: It is common nowadays to refer to autism as a spectrum. Increased evidence of the involvement of steroid metabolites has been shown by the presence of stronger alterations in Kanner’s syndrome compared with Asperger syndrome. Methods
: 24 h urine samples were collected from 20 boys with Asperger syndrome, 21 boys with Kanner’s syndrome, and identically sized control groups, each matched for age, weight, and height for comprehensive steroid hormone metabolite analysis via gas chromatography–mass spectrometry. Results
: Higher levels of most steroid metabolites were detected in boys with Kanner’s syndrome and Asperger syndrome compared to their matched controls. These differences were more pronounced in affected individuals with Kanner’s syndrome versus Asperger syndrome. Furthermore, a specific and unique pattern of alteration of androsterone, etiocholanolone, progesterone, tetrahydrocortisone, and tetrahydrocortisol was identified in boys with Kanner’s syndrome and Asperger syndrome. Interestingly, in both matched samples, only androsterone, etiocholanolone, progesterone, tetrahydrocortisone, tetrahydrocortisol, and 5a-tetrahydrocortisol groups were positively correlated. In the Asperger syndrome group, all metabolites showed a positive correlation. In the Kanner’s syndrome group, 5-a tetrahydrocortisol with androsterone showed a positive correlation. Conclusions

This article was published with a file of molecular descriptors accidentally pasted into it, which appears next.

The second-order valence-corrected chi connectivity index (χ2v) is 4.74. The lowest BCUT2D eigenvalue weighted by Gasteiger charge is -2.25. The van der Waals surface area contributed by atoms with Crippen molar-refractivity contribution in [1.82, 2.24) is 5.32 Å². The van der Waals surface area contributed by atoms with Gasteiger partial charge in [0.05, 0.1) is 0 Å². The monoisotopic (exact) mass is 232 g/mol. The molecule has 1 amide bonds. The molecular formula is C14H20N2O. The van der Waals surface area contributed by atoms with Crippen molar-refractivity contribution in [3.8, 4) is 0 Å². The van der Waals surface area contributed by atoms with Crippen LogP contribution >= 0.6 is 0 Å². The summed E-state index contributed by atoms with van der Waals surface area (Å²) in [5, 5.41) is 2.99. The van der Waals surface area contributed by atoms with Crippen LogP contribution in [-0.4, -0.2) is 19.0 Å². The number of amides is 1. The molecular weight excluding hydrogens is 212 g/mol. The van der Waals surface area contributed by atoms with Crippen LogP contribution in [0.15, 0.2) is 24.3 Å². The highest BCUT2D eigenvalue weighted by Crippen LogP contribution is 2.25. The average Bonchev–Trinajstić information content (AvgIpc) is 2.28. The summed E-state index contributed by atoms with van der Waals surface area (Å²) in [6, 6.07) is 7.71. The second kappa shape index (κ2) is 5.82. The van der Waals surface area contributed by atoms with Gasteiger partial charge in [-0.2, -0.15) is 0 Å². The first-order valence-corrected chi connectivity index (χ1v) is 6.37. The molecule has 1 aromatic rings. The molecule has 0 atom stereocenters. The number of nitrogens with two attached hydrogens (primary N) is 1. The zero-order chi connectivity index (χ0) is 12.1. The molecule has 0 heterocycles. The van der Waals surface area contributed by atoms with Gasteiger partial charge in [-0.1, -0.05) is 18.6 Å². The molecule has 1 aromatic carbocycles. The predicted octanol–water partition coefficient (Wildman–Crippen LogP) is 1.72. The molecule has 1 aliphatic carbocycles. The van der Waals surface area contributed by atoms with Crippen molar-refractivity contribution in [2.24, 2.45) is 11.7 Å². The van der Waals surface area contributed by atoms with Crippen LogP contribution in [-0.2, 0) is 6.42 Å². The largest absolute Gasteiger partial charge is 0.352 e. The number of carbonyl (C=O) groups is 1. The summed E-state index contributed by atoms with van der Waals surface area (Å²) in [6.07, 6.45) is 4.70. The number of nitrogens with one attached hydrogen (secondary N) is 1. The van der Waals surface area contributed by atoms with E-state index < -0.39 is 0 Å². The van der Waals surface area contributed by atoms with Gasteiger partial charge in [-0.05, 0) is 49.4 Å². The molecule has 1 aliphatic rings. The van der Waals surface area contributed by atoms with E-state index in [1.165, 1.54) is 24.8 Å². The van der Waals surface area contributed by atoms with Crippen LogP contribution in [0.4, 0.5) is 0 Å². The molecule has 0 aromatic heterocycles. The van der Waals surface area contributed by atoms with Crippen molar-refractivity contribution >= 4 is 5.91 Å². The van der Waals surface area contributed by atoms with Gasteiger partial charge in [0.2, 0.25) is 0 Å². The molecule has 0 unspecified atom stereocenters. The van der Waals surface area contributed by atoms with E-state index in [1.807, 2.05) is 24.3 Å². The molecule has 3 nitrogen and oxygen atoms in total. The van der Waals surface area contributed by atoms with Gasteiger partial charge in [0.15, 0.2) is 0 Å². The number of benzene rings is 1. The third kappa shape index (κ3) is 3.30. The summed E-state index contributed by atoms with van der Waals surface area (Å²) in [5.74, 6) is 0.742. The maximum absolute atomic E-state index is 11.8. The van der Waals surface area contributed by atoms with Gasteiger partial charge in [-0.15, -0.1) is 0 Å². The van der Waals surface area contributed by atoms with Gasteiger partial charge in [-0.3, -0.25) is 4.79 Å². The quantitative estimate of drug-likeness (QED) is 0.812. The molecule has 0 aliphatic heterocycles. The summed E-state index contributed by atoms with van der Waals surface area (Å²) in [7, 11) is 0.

: Due to differences in the level of alteration, the premise that Asperger syndrome is on the mild side of the autism spectrum and that Kanner’s syndrome is on the severe side is supported, but alteration patterns yield different phenotypic expressions.
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